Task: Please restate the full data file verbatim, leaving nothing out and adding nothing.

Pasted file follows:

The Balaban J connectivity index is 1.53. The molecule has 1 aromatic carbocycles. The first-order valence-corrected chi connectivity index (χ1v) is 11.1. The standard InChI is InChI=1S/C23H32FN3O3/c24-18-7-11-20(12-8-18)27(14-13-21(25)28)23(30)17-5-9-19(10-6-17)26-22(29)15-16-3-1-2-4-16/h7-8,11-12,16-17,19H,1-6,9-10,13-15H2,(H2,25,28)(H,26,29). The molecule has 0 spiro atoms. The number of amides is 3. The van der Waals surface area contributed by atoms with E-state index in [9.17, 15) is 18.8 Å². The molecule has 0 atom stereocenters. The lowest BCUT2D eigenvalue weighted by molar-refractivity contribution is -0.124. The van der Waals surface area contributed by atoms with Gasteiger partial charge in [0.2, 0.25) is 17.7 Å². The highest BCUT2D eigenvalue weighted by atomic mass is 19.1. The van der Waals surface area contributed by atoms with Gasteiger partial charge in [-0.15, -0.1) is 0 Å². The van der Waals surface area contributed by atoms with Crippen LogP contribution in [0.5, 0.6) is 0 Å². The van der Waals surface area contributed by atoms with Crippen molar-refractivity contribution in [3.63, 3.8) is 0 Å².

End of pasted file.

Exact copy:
The Balaban J connectivity index is 1.53. The molecule has 1 aromatic carbocycles. The first-order valence-corrected chi connectivity index (χ1v) is 11.1. The standard InChI is InChI=1S/C23H32FN3O3/c24-18-7-11-20(12-8-18)27(14-13-21(25)28)23(30)17-5-9-19(10-6-17)26-22(29)15-16-3-1-2-4-16/h7-8,11-12,16-17,19H,1-6,9-10,13-15H2,(H2,25,28)(H,26,29). The molecule has 0 spiro atoms. The number of amides is 3. The van der Waals surface area contributed by atoms with E-state index in [9.17, 15) is 18.8 Å². The molecule has 0 atom stereocenters. The lowest BCUT2D eigenvalue weighted by molar-refractivity contribution is -0.124. The van der Waals surface area contributed by atoms with Gasteiger partial charge in [0.2, 0.25) is 17.7 Å². The highest BCUT2D eigenvalue weighted by atomic mass is 19.1. The van der Waals surface area contributed by atoms with Gasteiger partial charge in [-0.15, -0.1) is 0 Å². The van der Waals surface area contributed by atoms with Crippen LogP contribution in [0.5, 0.6) is 0 Å². The van der Waals surface area contributed by atoms with Crippen molar-refractivity contribution in [3.63, 3.8) is 0 Å².